With regard to "official" (ha ha) counting rules, I imagine the ABA must have some (or at least guidelines); you might visit the ABA website and see what you can find.
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Old Sunday 13th August 2017, 00:17   #6
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I think very few "serious" birders do. Regarding your Heron (and your rationale for counting it), what about a long-extinct paleontological specimen eroding out of a cliff face, would that make it onto your list?

With regard to "official" (ha ha) counting rules, I imagine the ABA must have some (or at least guidelines); you might visit the APA website and see what you can find.
An excellent point! I would not count such an example as a "lifer", as it has been long-extinct and would not be on anyone else's life list.

Thanks to all for replying. I will have to count my Squacco Heron as a "deader", as it is certainly not a "lifer"!

(I will still count it as a "lifer", FYI)
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Old Sunday 13th August 2017, 00:19   #7
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I was wondering if a lot of people will count a dead bird as a "lifer".
No, but you can count it as a "deader"
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Old Sunday 13th August 2017, 08:01   #8
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Right - I'm off to the Natural History Museum to do a big day...
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Old Sunday 13th August 2017, 13:16   #9
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ABA does indeed require a bird to be alive when seen for it to be counted.

I would never count a dead bird for a life bird, although I would probably make a record of it if it was something interesting (There really is not that much of a shortage of ABA first records that basically found moribund).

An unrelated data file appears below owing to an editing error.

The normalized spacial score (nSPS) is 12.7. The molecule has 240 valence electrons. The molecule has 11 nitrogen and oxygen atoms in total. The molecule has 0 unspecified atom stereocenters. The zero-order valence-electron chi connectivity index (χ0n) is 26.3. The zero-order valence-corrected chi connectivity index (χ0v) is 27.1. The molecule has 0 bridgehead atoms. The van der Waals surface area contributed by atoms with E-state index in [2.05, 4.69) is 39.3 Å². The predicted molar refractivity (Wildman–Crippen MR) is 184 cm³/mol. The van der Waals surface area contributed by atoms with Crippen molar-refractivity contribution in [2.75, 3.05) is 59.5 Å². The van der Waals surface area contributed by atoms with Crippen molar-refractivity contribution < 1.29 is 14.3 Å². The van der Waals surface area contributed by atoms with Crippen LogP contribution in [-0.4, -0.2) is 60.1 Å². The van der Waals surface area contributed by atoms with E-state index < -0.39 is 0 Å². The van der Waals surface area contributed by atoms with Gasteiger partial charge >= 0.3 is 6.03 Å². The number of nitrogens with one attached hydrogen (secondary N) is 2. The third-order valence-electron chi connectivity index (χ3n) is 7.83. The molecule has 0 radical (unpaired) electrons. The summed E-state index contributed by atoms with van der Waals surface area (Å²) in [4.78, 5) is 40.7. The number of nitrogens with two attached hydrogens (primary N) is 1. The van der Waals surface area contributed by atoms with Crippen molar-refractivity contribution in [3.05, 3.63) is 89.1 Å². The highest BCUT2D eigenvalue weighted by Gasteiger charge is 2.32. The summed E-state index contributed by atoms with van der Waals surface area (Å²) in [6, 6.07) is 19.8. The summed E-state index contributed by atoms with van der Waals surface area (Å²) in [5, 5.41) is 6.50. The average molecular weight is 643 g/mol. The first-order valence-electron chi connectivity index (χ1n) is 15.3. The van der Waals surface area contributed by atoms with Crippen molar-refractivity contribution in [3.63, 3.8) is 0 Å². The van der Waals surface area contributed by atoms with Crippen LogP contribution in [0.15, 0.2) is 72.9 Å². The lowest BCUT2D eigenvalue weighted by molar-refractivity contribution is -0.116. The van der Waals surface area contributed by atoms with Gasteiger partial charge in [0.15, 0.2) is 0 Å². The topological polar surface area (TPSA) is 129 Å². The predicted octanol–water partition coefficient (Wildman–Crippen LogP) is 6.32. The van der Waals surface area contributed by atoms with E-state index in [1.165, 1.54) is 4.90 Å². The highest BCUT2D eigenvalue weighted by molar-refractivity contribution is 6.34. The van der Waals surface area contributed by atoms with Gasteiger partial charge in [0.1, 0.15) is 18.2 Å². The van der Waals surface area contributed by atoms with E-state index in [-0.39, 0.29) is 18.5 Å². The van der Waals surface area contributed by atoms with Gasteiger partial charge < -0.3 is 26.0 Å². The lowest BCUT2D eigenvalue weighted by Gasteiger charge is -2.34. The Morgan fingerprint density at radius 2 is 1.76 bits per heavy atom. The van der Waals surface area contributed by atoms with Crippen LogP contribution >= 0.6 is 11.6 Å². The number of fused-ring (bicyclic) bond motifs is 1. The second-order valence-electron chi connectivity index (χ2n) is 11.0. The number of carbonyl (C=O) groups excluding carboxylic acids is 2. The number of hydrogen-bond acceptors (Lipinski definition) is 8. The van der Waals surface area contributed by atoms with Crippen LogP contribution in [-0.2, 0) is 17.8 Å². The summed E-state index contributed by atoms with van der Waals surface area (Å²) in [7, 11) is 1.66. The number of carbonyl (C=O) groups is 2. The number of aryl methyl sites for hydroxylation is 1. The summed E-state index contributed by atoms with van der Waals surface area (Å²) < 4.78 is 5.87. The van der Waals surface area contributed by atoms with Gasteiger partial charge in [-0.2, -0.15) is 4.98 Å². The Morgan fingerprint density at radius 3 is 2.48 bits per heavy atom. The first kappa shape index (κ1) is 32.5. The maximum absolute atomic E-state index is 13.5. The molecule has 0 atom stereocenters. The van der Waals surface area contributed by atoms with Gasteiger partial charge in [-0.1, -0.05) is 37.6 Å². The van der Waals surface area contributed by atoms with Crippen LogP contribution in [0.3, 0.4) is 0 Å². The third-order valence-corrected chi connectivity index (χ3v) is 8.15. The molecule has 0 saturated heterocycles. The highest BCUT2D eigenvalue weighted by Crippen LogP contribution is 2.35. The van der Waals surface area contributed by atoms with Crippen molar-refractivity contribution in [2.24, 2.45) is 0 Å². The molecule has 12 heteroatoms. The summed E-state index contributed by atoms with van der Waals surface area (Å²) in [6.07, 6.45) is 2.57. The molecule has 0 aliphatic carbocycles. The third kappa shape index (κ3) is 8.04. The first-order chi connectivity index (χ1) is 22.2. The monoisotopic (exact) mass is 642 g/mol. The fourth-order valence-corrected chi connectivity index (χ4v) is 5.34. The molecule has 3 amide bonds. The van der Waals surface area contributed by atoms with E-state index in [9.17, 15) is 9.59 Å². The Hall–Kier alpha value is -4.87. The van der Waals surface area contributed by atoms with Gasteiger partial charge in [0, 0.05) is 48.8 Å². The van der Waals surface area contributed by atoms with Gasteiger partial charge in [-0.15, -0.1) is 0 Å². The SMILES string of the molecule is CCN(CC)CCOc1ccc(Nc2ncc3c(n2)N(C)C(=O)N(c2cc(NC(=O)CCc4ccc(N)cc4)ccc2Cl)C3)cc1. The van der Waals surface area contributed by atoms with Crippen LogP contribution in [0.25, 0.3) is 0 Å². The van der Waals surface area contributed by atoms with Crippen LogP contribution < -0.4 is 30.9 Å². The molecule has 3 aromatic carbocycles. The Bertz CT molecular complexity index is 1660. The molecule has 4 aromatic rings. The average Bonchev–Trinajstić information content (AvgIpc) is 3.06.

That said you can count what you want. I know folks in the herp community will often count dead on road specimens, and some mammal folks will still count things found dead in a trap they set. So clearly there other naturalist communities don't feel as strongly about this as birders.
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Old Sunday 13th August 2017, 13:51   #10
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and some mammal folks will still count things found dead in a trap they set.
That sounds reasonably irresponsible!


Birds - there's a difference between recording something that you've come across for your own listing purposes, and for the ornithological record.
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Old Sunday 13th August 2017, 14:09   #11
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ABA does indeed require a bird to be alive when seen for it to be counted.

I would never count a dead bird for a life bird, although I would probably make a record of it if it was something interesting (There really is not that much of a shortage of ABA first records that basically found moribund).

That said you can count what you want. I know folks in the herp community will often count dead on road specimens, and some mammal folks will still count things found dead in a trap they set. So clearly there other naturalist communities don't feel as strongly about this as birders.
And again.....count what you want unless you want to wave it about to see whose is the biggest.

Moribund isn't dead, a few Brits have seen things in a sorry state and driven a long way to see them before they croaked. I saw the Courser and Ovenbird on the Scillies on the same day, both seemed ok but both were dead the next day or at least close to the same day!


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Old Sunday 13th August 2017, 16:16   #12
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I think Dantheman sums it up in that it makes an interesting or noteworthy record (for scientific purposes) but it makes no sense to count it as a personal 'tick'...
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Old Sunday 13th August 2017, 16:35   #13
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And again.....count what you want unless you want to wave it about to see whose is the biggest.